©2012 Cinephilia Productions

The video is available in better quality here.

Tuesday, May 8, 2012

Hind Loses Her Stories

This book was illustrated for Ghayaat and released in the Abu Dhabi International Book Fair. It's the second kid's book I worked on that revolves around a little girl (the titular Hind) and how reading affects her life. The difference is that this book starts out with Hind forgetting her stories at the airport, leading the remainder of the story to explore her interactions with the other passengers and how they cheer her up by bringing up different ways to tell/hear a story (such as making it up yourself). The best thing about illustrating this book was how nosey and curious Hind was.

The process on this book was very different from what I've become accustomed to. Usually, I prefer breaking down the story myself so it was a bit of a challenge to try and figure out how to visualize the description assigned for each page/spread. Given that everything takes place on a plane, it was difficult figuring out how to block the action clearly considering that there were always chairs in everyone's way.

The other challenge on this book was the amount of detail that was requested in the amount of time that I ended up having for coloring (twelve drawings in two weeks). Needless to say, this book led to many discoveries in the late hours of the night. By the time I got to the last page, I decided I wanted to try and document what I was doing so here's a brief overview:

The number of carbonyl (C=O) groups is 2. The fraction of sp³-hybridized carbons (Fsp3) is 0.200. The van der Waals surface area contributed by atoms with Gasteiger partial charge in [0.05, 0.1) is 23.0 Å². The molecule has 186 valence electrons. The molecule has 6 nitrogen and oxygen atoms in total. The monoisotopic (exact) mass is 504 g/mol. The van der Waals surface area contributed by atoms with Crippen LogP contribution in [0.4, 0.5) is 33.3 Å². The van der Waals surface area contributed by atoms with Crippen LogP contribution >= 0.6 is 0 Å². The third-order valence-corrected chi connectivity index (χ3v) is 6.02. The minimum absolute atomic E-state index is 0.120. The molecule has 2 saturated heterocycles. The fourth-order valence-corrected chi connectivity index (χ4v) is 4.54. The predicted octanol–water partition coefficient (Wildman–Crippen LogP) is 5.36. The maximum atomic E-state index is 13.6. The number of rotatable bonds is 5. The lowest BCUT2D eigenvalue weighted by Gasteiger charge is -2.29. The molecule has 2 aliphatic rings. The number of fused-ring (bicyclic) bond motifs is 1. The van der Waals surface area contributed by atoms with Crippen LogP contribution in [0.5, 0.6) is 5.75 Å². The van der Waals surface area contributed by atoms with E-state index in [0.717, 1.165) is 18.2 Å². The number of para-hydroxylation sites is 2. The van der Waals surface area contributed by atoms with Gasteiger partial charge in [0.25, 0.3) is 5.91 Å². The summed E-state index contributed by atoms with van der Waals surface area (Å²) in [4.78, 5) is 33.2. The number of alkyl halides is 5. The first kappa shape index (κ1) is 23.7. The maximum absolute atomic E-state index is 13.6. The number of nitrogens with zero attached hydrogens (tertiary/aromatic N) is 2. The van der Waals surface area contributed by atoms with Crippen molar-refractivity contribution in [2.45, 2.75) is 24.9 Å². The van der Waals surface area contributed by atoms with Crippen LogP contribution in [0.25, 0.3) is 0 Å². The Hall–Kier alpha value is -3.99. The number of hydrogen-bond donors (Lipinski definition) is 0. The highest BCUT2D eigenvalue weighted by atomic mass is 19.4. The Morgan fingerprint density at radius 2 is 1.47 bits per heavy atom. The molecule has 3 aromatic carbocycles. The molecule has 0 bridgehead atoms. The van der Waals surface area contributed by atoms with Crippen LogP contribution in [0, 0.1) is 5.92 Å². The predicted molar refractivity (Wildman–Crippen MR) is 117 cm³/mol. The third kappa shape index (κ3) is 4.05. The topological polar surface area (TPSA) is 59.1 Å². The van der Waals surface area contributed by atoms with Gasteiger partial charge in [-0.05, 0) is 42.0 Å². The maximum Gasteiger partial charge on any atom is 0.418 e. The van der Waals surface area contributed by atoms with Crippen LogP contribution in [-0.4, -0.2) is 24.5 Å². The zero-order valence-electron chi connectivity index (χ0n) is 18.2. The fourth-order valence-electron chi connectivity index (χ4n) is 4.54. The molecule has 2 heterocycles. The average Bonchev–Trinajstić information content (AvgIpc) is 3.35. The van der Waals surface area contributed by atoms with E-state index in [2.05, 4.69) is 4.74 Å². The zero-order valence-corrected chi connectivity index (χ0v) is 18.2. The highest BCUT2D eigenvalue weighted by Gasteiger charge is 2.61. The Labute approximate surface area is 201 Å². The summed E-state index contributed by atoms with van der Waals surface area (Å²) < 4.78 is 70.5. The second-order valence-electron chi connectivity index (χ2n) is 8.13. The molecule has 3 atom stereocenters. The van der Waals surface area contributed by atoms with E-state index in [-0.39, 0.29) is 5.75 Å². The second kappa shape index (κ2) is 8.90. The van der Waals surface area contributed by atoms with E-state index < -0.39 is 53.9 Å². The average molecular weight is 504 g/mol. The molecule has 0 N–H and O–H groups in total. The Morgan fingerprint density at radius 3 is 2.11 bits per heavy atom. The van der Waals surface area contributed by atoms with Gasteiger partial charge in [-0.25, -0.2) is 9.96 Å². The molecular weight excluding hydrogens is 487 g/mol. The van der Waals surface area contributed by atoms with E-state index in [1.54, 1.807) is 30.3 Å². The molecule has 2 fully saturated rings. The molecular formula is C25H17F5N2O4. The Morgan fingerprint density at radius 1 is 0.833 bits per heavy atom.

Overall, it was a very similar process to the sort of work I've done before with ink wash except that the final execution was entirely digital. The first step was to select all the individual elements and place them on separate layers. The benefit of that was the ability to select everything easily and create a constrained area while painting in the details for every character. It's also a good way to cheat by letting a brushstroke keep going for the parts of a layer that are covered by another overlapping layer.

After everything is painted in greyscale, the image is flattened, saved as a new file and a texture is placed over it (preferably with the "soft light" blending mode). After it's textured, it's given a color cast to determine the basic light quality. I usually do that by first going to "Hue/Saturation" and using the "Colorize" option and then going into "Levels" and messing with the separate channels to give the different tonalities a variation in hue to try and match the feel of how film is affected by different temperatures.

The final step is to add color. What I do is bring back my original layers at this point because they're already organized and named selections. I use these selections to place a flat color over every item (or part of it). I place the layer of color of in "Soft Light"so that the color is affected by the color cast already present in the image. The benefit of this is that it saves a lot of time that would have otherwise been spent guessing what something might look like under a certain light setting. Sometimes, the results are surprising so it's a technique I'd highly recommend...